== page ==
The Forest Service made the 100% containment announcement official as of this morning. Note that "contained" is not the same thing as "out." The score so far is holding at one non-life-threatening injury (a tree limb hit a fireman in the chest) and one "structure fire" (power pole).
There are some good and positive lessons in the way this fire was handled and the special attention our tract received. The Haskell tract and the individual cabin owners put down a LOT of money and effort this summer in biofuel removal and dead/dying tree removal (finally & just in time!). As was pointed out in the e-mail below from another Haskell owner, this effort probably got us more positive attention from the Forest Service than the tract might otherwise have received. "IF the firemen see defensible space with fuel reduction around a structure, they will more likely protect that structure..."
Another interesting thing was the communication trails in the age of the Internet. There were four ways for me to actively look at information online (two bulletin boards and two web sites), one news archive (CBS-13), and one very prolific e-mail broadcaster who took on the role of information distributor for the Haskell diaspora. All of those e-ways also posted phone numbers and names of public contact representatives as well as the details of any face-to-face presentations and meetings. As far as I can see, none of the boards were censored, and certainly the e-mail was a tad candid at times.
The result? I only called for information once, to ask if there were any ways for the diaspora to help out immediately. Once satisfied with that answer, I left the phone line open for people who did not have the information access that I did. I did call family and friends with the news as things went along, and then Mom started forwarding out the e-mails to family and I let the phone rest again.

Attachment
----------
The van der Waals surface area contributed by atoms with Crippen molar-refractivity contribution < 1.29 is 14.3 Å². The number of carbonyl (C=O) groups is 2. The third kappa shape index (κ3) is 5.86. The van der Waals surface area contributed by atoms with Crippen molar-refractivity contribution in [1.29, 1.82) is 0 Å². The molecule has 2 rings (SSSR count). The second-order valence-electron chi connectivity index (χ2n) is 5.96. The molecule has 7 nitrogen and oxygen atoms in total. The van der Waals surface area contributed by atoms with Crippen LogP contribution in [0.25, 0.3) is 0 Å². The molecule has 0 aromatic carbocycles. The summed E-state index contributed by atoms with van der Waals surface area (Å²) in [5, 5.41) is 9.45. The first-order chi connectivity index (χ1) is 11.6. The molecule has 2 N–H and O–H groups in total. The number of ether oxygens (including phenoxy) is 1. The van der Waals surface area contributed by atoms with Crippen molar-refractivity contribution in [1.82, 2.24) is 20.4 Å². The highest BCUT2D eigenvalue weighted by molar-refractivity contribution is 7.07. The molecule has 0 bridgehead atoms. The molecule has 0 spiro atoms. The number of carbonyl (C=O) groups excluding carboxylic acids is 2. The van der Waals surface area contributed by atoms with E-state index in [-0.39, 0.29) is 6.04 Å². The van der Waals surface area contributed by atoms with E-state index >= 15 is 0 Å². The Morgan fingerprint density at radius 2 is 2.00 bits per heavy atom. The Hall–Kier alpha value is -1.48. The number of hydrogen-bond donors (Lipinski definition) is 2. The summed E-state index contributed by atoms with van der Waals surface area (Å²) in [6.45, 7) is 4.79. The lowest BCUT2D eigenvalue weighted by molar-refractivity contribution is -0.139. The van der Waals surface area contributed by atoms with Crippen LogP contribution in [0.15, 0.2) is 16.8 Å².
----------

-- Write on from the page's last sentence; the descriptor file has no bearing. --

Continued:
Two important tasks are starting up with the IMT2's arrival on the fire: "Emergency Suppression Rehabilitation" and "Emergency Burn Area Rehabilitation".
Suppression Rehab is where the FS goes in and rehabilitates any of the areas they purposefully disturbed in order to fight the fire - all those dozer trails and even the hand trails need to be recovered with top soils, re-graded so they don't cause run off and soil erosion, trees cut need to be sawn up to degrade faster, materials and equipment recovered. This is a tough and long process requiring lots of people and planning.
Burn Area Rehab is going into the burn area and seeing what needs to be done to mitigate the damage. Soils will be tested for depth of burn (yes, soil can burn, or at least the organics in the soil can burn and make it sterile), saved trees and areas not burned will be mapped, flood control and erosion control in the drainages will be repaired, animals (dead and dying) will be surveyed for biology studies, and seedlings will be planted to start the forest growing again.
This is going to be a long process and with the continuing mop up, removal of equipment and personnel, the forest is going to be busy for a long time. I'm pretty sure that mop up of hot spots will be declared over once it snows or a really good, long rain. I will be getting information as well as other registered contacts about the plans and progress of the fire.
Interesting to note that the beer from Australia must have arrived, cost went to $4.2 M for the weekend. Also interesting that we, Haskell Creek, spent a lot less than that for fuel reduction in our Tract. Did it count? I believe it did as we were singled out for line protection even while the fire was burning towards Carvin Creek Tract. This is food for thought - IF the firemen see defensible space with fuel reduction around a structure, they will more likely protect that structure against others less defensible. It just makes sense - if you've got a big nasty fire coming at you and your job is to protect people and structures, pick the one that will most likely save your own butt too - probably not de jure, but most definitely de facto.